Immanuel Kant believed that beauty is known by the pleasure it gives to the viewer. He wrote, "The judgment of taste is therefore not a judgment of cognition, and is consequently not logical but aesthetical, by which we understand that whose determining ground can be no other than subjective. Every reference of representations, even that of sensations, may be objective (and then it signifies the real [element] of an empirical representation), save only the reference to the feeling of pleasure and pain, by which nothing in the object is signified, but through which there is a feeling in the subject as it is affected by the representation." (Kant 1790, The Critique of Judgment, Third Critique, section 1)

Hume and Kant perceived that when beauty is treated as a subjective state, it is no longer recognizable as a universal value. Beauty cannot hold a place among the universal forms of Truth, Goodness, and Order. Beauty subjectively judged is fleeting. Such beauty cannot be an eternal form. 

In the East, beauty has been recognized through the contemplation of icons. Icons give pleasure and spiritual attunement. They speak of luminosity and numinosity at the same time. They are designed to mediate the presence of God through beauty. Eastern Orthodox churches are adorned with icons usually on every wall and the ceiling. The colors are vibrant, and the gold reflects light so that one seems to be standing inside a jewel box.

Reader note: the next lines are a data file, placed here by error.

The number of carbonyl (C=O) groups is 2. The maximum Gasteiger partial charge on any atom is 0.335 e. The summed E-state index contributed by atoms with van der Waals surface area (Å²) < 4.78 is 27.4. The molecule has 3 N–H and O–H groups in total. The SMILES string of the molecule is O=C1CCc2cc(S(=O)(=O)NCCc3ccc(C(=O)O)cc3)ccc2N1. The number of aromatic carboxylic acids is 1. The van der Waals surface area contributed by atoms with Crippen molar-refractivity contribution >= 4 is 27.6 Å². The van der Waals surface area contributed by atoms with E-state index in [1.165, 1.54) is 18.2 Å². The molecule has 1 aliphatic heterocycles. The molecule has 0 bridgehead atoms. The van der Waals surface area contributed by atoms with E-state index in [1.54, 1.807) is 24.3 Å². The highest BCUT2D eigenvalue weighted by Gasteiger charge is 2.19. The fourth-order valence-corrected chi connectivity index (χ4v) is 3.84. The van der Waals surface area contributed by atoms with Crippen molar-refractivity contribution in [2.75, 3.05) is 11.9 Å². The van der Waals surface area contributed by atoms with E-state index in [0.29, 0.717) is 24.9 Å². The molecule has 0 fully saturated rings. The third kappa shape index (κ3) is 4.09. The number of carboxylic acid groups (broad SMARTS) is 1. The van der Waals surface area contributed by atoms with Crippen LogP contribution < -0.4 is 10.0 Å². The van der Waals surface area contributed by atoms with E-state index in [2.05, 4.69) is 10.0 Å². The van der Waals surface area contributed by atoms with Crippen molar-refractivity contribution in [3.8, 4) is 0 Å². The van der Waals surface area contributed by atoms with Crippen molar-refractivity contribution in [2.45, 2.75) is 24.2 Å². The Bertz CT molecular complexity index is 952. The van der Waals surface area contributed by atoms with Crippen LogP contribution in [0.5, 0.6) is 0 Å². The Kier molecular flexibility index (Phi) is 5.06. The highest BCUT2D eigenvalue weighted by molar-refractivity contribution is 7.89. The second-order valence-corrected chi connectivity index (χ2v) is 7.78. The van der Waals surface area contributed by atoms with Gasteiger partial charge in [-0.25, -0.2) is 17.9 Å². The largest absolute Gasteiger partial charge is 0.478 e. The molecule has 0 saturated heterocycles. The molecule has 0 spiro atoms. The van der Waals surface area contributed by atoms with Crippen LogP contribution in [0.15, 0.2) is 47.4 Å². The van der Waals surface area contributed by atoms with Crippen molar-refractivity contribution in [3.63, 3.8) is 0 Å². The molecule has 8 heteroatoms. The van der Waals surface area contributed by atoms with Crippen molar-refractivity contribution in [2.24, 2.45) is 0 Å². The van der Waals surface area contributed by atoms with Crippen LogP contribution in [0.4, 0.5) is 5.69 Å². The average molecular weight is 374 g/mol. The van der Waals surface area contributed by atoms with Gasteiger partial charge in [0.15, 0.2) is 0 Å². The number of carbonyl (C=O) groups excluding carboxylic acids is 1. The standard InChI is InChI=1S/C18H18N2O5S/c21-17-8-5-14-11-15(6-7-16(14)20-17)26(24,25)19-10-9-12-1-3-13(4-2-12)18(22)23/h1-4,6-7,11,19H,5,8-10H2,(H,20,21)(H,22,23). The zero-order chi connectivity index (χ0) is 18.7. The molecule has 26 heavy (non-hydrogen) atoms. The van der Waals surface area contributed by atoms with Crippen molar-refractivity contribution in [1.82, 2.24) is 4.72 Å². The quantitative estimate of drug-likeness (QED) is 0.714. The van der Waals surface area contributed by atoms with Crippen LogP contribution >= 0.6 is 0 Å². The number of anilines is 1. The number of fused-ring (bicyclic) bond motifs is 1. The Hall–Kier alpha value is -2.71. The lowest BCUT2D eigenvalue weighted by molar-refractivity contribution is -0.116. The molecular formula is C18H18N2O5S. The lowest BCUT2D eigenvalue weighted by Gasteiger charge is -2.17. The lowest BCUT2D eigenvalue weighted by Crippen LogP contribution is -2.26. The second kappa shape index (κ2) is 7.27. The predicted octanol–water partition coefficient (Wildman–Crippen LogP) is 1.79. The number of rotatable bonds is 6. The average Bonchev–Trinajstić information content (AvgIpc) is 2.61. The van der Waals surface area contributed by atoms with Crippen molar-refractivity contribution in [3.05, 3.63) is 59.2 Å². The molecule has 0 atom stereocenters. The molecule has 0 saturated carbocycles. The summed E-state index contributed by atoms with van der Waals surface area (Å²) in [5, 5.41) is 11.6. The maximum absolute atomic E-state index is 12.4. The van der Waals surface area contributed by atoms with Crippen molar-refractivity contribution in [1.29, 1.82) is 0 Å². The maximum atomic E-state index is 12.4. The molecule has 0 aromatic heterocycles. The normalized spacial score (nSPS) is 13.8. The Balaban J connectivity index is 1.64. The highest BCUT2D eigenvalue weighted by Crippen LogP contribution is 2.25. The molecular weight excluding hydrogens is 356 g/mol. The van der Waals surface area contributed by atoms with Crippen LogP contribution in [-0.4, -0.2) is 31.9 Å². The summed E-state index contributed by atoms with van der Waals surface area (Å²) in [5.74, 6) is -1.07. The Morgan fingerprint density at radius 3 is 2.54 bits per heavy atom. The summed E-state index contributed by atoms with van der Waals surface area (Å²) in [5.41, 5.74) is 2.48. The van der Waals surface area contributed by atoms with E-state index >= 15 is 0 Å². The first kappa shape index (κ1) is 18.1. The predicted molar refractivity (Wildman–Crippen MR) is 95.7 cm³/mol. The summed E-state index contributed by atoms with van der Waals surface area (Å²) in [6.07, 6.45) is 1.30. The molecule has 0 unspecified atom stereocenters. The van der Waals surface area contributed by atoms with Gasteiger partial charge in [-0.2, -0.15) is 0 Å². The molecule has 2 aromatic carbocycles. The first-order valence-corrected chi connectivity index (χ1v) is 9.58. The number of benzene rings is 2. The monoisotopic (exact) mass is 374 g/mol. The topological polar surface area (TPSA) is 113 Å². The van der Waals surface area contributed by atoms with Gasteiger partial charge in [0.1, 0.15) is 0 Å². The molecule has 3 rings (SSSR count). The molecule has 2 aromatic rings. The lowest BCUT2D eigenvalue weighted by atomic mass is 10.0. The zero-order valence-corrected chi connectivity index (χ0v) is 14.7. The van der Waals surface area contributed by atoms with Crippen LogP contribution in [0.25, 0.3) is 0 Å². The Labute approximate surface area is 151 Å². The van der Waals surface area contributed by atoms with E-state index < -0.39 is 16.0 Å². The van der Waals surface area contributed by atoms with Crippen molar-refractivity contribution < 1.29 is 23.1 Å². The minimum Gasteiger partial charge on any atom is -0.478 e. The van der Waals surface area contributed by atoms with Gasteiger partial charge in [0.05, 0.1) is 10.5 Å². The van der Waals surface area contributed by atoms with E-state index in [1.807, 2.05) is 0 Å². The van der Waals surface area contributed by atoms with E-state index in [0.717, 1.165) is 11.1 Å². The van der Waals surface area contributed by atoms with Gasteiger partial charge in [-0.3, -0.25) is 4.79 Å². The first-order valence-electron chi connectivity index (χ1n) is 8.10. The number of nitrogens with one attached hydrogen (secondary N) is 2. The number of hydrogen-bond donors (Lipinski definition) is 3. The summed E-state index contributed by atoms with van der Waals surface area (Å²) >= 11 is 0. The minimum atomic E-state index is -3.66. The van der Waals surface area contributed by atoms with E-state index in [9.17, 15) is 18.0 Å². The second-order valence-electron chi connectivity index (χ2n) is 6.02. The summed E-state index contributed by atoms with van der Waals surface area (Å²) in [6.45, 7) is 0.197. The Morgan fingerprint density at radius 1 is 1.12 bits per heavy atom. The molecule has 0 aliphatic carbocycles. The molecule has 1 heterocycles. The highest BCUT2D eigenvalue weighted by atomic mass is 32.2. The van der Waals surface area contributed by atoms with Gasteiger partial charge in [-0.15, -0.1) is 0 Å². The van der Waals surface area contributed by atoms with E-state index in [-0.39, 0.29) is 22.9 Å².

Following the thought of Plato, perfect beauty exists only in the eternal Form of beauty (Platonic epistemology). He believed that the love of beauty in the material sphere can lead to the love of the Ultimate Beauty. Icons are vehicles for apprehending the Ultimate Beauty of God. They are like windows through which something of the eternal can be seen. In this sense, icons are symbols of beauty.

Related reading: A First Look at Aesthetics, Glimpses of Beauty and Truth; Beauty as the Good

Saturday, August 5, 2023

First Lords and Their Authority


Dear Readers,

It has been 40 years coming, but my book The First Lords of the Earth is now available to purchase on Amazon. Options include Kindle, paperback, or hard cover. All are priced to accommodate book lovers on a tight budget.

This book identifies the social structure and religious beliefs of the early Hebrew ruler-priest caste (6200-4000 years ago), their dispersion out of Africa, their territorial expansion, trade routes, and influence on the populations of the Fertile Crescent and Ancient Near East.